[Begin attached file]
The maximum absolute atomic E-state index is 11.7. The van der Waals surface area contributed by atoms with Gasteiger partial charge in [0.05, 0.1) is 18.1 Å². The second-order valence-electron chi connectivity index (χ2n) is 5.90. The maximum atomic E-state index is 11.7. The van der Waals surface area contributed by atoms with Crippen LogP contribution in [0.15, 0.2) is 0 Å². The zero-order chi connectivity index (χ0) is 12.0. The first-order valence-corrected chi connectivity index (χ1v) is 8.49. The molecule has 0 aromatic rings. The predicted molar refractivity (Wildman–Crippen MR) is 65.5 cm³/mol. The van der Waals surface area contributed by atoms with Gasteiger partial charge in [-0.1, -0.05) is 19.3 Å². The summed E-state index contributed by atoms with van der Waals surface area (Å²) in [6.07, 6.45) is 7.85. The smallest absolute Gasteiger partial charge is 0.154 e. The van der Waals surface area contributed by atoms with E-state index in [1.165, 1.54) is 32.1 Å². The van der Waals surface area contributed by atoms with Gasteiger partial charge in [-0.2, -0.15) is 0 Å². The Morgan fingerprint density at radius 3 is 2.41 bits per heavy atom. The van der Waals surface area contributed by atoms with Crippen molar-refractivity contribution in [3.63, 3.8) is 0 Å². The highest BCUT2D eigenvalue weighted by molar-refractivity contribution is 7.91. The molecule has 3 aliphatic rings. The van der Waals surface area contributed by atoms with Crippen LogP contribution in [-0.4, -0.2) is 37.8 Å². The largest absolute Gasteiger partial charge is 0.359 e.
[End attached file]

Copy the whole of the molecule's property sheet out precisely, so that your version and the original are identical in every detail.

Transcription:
The maximum absolute atomic E-state index is 11.7. The van der Waals surface area contributed by atoms with Gasteiger partial charge in [0.05, 0.1) is 18.1 Å². The second-order valence-electron chi connectivity index (χ2n) is 5.90. The maximum atomic E-state index is 11.7. The van der Waals surface area contributed by atoms with Crippen LogP contribution in [0.15, 0.2) is 0 Å². The zero-order chi connectivity index (χ0) is 12.0. The first-order valence-corrected chi connectivity index (χ1v) is 8.49. The molecule has 0 aromatic rings. The predicted molar refractivity (Wildman–Crippen MR) is 65.5 cm³/mol. The van der Waals surface area contributed by atoms with Gasteiger partial charge in [-0.1, -0.05) is 19.3 Å². The summed E-state index contributed by atoms with van der Waals surface area (Å²) in [6.07, 6.45) is 7.85. The smallest absolute Gasteiger partial charge is 0.154 e. The van der Waals surface area contributed by atoms with E-state index in [1.165, 1.54) is 32.1 Å². The van der Waals surface area contributed by atoms with Gasteiger partial charge in [-0.2, -0.15) is 0 Å². The Morgan fingerprint density at radius 3 is 2.41 bits per heavy atom. The van der Waals surface area contributed by atoms with Crippen molar-refractivity contribution in [3.63, 3.8) is 0 Å². The highest BCUT2D eigenvalue weighted by molar-refractivity contribution is 7.91. The molecule has 3 aliphatic rings. The van der Waals surface area contributed by atoms with Crippen LogP contribution in [-0.4, -0.2) is 37.8 Å². The largest absolute Gasteiger partial charge is 0.359 e.